Israel says aid to Gaza is ramping up — but the UN says This

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 Israeli action this week to increase humanitarian aid to Gaza has been significant in response to growing US pressure. But as reports of famine in the Palestinian enclave grow, humanitarian officials warn that progress is still sluggish and that much more has to be done.
With the Israeli military opening a new crossing point into northern Gaza, enabling the entry of a first convoy of trucks, the number of assistance vehicles entering Gaza has almost doubled this week, according to Israeli officials.

Appreciating these advances, Jamie McGoldrick, the UN's humanitarian coordinator in Jerusalem, emphasized how urgently Gaza needs assistance. He stressed that Israel's duty goes beyond letting relief vehicles into Gaza to include making sure supplies are distributed safely inside the territory.

Israel gave its okay last week.
Majdi Fathi/NurPhoto/Shutterstock

419 humanitarian supply trucks were examined and moved to Gaza on Monday, 468 trucks on Tuesday—the biggest one-day total since the start of the conflict—and 298 trucks on Wednesday, according to COGAT. UNRWA, however, gave lesser numbers: 246 trucks arrived on Monday, 212 on Tuesday, and 141 on Wednesday.

There is a reason for the disparity in the figures: different counting procedures. Although UN organizations count vehicles within Gaza upon arrival for distribution, Israel counts trucks upon arrival at its ports for inspection and entrance. Inspections, turned away goods, and aid being unloaded and reloaded onto other trucks all add to this disparity.

Furthermore, in compliance with agency standards, vehicles checked by COGAT are usually barely half full. Though this practice adds to the discrepancy in published figures, COGAT refuted claims that it needs vehicles to be half loaded.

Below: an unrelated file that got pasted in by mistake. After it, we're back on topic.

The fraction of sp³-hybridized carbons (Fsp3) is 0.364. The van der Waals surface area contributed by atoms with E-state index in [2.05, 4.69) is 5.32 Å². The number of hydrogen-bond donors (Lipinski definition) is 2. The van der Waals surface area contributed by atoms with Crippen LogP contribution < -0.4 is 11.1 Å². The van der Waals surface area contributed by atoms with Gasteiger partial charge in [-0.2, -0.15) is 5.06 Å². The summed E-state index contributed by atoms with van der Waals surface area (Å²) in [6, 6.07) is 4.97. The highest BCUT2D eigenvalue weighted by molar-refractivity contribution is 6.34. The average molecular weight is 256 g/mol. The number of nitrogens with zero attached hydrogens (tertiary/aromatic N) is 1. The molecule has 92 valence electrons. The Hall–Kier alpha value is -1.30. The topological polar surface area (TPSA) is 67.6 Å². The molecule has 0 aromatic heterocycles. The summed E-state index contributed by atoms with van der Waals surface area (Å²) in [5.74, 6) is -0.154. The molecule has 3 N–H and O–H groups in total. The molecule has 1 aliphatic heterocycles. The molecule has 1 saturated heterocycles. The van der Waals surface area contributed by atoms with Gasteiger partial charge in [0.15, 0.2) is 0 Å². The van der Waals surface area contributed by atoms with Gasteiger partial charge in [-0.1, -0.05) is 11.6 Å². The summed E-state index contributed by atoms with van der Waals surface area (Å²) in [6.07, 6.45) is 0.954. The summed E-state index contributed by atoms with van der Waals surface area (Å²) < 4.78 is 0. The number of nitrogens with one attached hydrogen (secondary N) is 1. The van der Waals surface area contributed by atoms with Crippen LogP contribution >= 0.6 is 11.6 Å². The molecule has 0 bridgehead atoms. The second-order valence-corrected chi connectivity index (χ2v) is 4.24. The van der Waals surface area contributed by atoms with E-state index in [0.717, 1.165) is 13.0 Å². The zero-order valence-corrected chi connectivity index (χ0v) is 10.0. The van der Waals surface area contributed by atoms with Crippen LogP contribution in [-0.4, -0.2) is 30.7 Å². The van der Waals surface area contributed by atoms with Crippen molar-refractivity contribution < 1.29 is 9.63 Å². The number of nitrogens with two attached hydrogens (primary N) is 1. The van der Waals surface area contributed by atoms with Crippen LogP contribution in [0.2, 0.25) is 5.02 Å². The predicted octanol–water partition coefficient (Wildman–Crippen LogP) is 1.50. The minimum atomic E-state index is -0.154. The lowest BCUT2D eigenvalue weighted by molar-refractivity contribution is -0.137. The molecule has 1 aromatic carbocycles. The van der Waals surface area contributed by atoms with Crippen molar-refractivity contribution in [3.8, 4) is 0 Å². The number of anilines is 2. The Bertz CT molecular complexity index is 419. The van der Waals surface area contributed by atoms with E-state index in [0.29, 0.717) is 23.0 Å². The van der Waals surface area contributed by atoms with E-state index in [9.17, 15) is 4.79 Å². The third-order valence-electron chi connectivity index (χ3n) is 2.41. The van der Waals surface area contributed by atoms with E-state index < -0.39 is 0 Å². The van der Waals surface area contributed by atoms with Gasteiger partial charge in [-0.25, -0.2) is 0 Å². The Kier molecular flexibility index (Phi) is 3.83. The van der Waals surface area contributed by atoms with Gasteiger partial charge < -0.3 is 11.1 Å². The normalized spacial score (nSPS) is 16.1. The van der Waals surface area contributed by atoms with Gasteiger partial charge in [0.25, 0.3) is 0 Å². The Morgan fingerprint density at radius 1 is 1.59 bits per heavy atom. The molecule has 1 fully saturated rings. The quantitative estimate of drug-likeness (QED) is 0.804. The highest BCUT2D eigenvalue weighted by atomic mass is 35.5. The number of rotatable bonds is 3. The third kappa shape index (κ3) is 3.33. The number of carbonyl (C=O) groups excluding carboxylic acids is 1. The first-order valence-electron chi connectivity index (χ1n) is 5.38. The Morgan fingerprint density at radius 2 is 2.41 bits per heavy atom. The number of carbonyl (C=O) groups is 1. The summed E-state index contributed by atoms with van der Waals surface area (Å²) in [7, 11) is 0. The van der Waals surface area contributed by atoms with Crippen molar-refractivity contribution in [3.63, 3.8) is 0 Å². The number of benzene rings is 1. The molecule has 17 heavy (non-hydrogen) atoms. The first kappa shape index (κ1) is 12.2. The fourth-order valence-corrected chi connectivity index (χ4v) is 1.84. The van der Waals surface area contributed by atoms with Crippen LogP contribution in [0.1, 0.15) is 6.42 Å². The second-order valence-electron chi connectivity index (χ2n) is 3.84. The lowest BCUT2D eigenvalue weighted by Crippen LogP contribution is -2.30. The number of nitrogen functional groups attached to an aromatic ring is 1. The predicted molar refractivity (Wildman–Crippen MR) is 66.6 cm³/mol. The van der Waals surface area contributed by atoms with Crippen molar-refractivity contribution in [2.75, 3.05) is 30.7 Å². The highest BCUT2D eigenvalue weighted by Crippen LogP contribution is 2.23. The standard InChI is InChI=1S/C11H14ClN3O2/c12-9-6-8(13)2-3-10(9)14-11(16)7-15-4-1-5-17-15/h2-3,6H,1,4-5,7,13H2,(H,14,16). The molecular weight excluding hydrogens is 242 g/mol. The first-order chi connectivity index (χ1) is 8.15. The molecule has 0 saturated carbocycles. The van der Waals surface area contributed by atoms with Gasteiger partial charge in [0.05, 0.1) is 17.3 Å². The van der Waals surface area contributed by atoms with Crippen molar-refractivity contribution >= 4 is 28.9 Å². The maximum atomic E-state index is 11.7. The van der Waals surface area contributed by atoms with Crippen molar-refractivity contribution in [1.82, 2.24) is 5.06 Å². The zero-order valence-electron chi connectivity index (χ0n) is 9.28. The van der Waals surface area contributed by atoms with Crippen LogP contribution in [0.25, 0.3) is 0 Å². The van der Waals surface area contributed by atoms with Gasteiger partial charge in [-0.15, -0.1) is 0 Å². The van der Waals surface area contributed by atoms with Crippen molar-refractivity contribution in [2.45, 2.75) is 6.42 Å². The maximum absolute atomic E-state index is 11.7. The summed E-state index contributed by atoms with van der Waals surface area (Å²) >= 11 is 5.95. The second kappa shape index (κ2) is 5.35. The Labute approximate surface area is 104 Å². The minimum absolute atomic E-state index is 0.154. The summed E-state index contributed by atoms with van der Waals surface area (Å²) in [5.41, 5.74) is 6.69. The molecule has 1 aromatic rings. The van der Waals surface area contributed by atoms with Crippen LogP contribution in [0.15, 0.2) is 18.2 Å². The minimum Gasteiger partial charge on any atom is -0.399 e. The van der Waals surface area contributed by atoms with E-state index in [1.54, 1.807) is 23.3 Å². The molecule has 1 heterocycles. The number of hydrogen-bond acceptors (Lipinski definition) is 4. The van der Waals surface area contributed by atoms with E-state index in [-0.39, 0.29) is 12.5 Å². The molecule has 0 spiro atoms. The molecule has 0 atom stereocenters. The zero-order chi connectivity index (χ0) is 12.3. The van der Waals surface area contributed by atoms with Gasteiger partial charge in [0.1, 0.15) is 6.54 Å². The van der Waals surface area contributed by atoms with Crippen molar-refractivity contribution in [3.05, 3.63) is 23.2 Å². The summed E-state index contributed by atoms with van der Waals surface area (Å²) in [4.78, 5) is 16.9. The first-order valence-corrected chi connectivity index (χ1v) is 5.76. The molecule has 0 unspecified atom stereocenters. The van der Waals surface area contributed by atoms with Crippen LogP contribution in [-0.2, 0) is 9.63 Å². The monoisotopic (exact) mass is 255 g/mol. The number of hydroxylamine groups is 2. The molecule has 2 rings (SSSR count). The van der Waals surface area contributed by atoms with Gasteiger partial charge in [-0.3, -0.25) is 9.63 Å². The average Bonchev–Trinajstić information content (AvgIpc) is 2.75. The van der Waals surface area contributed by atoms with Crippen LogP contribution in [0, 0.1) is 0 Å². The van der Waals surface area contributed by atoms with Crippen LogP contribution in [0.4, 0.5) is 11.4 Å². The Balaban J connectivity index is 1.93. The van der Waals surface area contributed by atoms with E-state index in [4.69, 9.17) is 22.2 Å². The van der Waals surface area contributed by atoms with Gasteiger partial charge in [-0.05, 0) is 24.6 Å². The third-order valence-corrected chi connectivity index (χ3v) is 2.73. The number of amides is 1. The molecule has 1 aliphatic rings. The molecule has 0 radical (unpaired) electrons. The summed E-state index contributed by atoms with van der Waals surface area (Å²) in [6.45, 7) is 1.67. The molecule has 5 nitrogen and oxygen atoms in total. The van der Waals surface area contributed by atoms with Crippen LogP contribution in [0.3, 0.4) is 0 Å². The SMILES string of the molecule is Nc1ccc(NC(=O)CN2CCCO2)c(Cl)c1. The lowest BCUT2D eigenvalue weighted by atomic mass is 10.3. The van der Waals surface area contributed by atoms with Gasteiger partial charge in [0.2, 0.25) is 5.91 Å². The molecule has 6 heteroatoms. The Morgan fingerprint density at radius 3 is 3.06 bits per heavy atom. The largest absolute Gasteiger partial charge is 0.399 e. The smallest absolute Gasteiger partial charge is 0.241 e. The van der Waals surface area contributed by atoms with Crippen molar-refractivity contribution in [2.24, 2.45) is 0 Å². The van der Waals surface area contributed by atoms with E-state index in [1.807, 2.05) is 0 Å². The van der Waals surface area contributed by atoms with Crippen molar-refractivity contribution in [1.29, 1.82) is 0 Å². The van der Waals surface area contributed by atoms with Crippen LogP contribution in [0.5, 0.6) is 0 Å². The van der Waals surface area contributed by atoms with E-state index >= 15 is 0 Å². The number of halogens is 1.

A UN Office for the Coordination of Humanitarian Affairs (OCHA) spokesman, Jens Laerke, stressed that comparing daily truck counts ignores the delays that happen at warehouses and crossings. Laerke underlined the significance of evaluating assistance delivery holistically rather than concentrating just on truck counts.

COGAT, meantime, has charged the UN with "colossal failures" in aid distribution and stated that hundreds of relief vehicles are piled up on the Gaza side of a crossing, waiting for UN agencies to pick them up.

The dispute about the numbers of relief trucks is a reflection of the wider hostility between Israel and the UN, which was made worse by Israeli criticism of Secretary-General Antonio Guterres for calling for a ceasefire in Gaza and charges of UN personnel involvement in the October 7 attacks.

UN organizations claim that Palestinian needs are still unfulfilled even though Israel has promised to boost aid. According to UNRWA, 177 aid trucks have averaged entering Gaza per day since the start of April at the Kerem Abu Salem and Rafah crossings, suggesting that there are still major obstacles in the way of making sure that enough humanitarian help gets to those in need in Gaza.

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